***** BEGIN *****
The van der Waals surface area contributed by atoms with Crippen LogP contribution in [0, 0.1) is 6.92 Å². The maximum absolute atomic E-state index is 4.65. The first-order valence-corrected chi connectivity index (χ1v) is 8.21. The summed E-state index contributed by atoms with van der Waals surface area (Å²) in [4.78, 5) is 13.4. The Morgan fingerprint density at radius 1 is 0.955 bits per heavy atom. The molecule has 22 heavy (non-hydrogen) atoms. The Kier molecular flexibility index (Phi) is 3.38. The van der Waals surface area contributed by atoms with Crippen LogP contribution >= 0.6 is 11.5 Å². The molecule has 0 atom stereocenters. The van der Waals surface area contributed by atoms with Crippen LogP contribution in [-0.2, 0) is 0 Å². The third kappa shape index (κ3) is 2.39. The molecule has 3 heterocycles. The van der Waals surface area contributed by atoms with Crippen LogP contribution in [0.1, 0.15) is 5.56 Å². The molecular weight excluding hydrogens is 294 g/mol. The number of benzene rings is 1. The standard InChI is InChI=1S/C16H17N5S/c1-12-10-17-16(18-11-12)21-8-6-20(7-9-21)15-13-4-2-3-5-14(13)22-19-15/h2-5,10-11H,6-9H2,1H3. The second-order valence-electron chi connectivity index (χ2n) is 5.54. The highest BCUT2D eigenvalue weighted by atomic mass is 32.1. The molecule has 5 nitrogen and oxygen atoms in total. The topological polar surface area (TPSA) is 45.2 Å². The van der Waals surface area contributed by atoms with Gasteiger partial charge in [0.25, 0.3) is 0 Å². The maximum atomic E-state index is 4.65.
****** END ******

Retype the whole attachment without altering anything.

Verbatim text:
The van der Waals surface area contributed by atoms with Crippen LogP contribution in [0, 0.1) is 6.92 Å². The maximum absolute atomic E-state index is 4.65. The first-order valence-corrected chi connectivity index (χ1v) is 8.21. The summed E-state index contributed by atoms with van der Waals surface area (Å²) in [4.78, 5) is 13.4. The Morgan fingerprint density at radius 1 is 0.955 bits per heavy atom. The molecule has 22 heavy (non-hydrogen) atoms. The Kier molecular flexibility index (Phi) is 3.38. The van der Waals surface area contributed by atoms with Crippen LogP contribution >= 0.6 is 11.5 Å². The molecule has 0 atom stereocenters. The van der Waals surface area contributed by atoms with Crippen LogP contribution in [-0.2, 0) is 0 Å². The third kappa shape index (κ3) is 2.39. The molecule has 3 heterocycles. The van der Waals surface area contributed by atoms with Crippen LogP contribution in [0.1, 0.15) is 5.56 Å². The molecular weight excluding hydrogens is 294 g/mol. The number of benzene rings is 1. The standard InChI is InChI=1S/C16H17N5S/c1-12-10-17-16(18-11-12)21-8-6-20(7-9-21)15-13-4-2-3-5-14(13)22-19-15/h2-5,10-11H,6-9H2,1H3. The second-order valence-electron chi connectivity index (χ2n) is 5.54. The highest BCUT2D eigenvalue weighted by atomic mass is 32.1. The molecule has 5 nitrogen and oxygen atoms in total. The topological polar surface area (TPSA) is 45.2 Å². The van der Waals surface area contributed by atoms with Gasteiger partial charge in [0.25, 0.3) is 0 Å². The maximum atomic E-state index is 4.65.